How The Qualified Charitable Distribution Can Help Older Taxpayers Benefit Without Itemizing Deductions
The Tax Cuts and Jobs Act (TCJA) has made itemizing deductions less attractive and, as a result, the number of taxpayers who itemize on their personal tax returns is estimated to decrease by at least 50 percent. But that doesn’t mean tax-savings opportunities no longer exist. It just means you have to get more creative.
By using the qualified charitable distribution (QCD), those who are 70 ½ or older no longer have to itemize their charitable deductions to receive a tax benefit. All they need is an IRA.
The QCD rule allows taxpayers to make IRA distributions directly to a qualified charity without treating those distributions as taxable income. In this way, the QCD amount is never counted as taxable income on your tax return and your adjusted gross income never increases.
How much a taxpayer can benefit from this tactic, depends on the individual taxpayer. Required Minimum Distribution amounts are calculated based on IRS tables. The percentage from the table varies with age and is applied against the taxpayer’s total IRA balance at the end of the preceding year.
QCDs are easy to execute, and there is no minimum amount. There is, however, a $100,000 limit per taxpayer, per year.
The Nuts & Bolts
Taxpayers must take their first required minimum distribution from their traditional IRAs in the year they turn 70 ½. However, the first payment can be delayed until April 1 of the year following the year they reach age 70½. Failure to take the required minimum deduction can lead to penalties equal to 50 percent of the excess of the amount that should have been withdrawn over the amount actually withdrawn. If the first distribution is postponed, two distributions will be required in the first distribution of year-one by April 1 and the other by Dec. 31.
QCDs can’t be claimed as a deduction on the taxpayer’s return and aren’t subject to the general percentage limitations that apply for making charitable contributions. However, QCDs are considered when determining one’s annual required minimum distribution. To be excluded from gross income, the distribution must be entirely deductible as a charitable contribution deduction without regard to the regular philanthropic deduction percentage limits.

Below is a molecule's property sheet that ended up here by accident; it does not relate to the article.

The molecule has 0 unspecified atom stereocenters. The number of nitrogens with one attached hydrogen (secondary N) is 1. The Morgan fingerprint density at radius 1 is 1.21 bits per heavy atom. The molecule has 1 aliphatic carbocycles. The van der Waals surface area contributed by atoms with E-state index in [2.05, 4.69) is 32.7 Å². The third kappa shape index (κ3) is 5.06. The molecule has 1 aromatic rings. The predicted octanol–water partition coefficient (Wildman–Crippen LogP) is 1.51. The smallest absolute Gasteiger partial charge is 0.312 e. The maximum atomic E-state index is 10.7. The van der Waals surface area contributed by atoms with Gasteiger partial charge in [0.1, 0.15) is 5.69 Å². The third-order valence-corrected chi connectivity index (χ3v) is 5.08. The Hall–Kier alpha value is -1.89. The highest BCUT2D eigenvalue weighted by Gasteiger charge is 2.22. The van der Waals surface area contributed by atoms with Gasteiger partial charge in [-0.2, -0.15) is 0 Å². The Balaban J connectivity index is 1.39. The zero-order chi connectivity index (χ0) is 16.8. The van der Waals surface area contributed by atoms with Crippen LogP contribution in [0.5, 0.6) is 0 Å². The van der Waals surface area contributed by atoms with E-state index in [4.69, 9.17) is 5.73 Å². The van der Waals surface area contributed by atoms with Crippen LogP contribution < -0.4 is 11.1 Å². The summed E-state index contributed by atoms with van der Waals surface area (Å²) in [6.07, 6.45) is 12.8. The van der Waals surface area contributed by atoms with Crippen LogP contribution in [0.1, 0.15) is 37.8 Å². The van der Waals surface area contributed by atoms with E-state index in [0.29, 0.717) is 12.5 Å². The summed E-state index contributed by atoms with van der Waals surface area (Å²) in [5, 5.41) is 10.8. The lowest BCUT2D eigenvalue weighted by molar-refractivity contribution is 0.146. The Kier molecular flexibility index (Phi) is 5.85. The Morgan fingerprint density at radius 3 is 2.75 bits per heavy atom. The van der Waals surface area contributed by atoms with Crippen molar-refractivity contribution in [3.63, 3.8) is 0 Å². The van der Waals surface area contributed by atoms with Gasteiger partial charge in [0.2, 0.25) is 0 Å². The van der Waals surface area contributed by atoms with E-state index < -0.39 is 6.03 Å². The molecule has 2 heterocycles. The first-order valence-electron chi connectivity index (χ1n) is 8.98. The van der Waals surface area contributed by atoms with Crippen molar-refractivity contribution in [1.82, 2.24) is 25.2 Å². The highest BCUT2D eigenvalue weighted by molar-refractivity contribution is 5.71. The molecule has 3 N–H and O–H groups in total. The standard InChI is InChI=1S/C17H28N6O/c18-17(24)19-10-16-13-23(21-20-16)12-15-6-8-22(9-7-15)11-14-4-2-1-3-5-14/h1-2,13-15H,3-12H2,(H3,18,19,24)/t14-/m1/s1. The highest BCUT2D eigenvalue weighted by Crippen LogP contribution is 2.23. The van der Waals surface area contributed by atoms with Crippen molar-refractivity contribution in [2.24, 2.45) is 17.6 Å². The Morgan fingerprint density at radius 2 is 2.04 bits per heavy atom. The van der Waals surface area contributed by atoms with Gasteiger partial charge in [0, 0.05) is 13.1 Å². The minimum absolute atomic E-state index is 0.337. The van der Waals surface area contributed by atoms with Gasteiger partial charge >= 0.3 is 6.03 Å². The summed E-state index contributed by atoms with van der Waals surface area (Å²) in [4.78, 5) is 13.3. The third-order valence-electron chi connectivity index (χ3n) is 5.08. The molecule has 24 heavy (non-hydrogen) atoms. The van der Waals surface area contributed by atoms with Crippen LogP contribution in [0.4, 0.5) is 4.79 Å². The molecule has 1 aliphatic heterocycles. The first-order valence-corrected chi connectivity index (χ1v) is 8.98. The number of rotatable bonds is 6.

Long story short, if you receive required minimum distributions from your IRA, direct your distributions to go directly to a charitable organization and have no plans to itemize your deductions, the QCD tactic can result in substantial tax savings.
The QCD Tactic In Action
Gene and Dawn Jones, both age 73, will have $110,000 of Adjusted Gross Income for 2018, which includes $40,000 worth of Required Minimum Distributions. They won’t be able to itemize deductions. Every year they give a $2,000 check to their church and another $1,000 to a local animal shelter. This year, if they make the same gifts, their taxable income will be $83,400 ($110,000 minus $26,600 standard deduction) and their federal income tax will be $10,227.
Using the QCD approach, Gene and Dawn will withdraw $37,000 from Gene’s IRAs and will have their donations go directly through as QCDs from those IRAs. Taking this approach will satisfy their charitable giving goals, meet Gene’s required minimum distribution requirement, and will reduce their taxable income to $80,400 ($107,000 minus $26,600 standard deduction). Now, their tax bill is $9,567, which is $660 less than doing things the normal way.
Where To Start
If you’re interested in using QCDs to reduce your tax liability, the first step is to defer taking your required monthly distribution (or your entire required monthly distribution amount) until you’ve had a chance to determine how much you will donate to charity for the year. By doing some proper tax planning, you will know how much of your required monthly distribution will be needed to properly reduce your adjusted gross income and taxable income to minimize their tax liability.
The tax savings doesn’t stop here. Qualified charitable distributions have a lot of great benefits. Contact Rea & Associates to learn more.
By Cindy Kula, CPA, PFS, CFP (Cleveland office)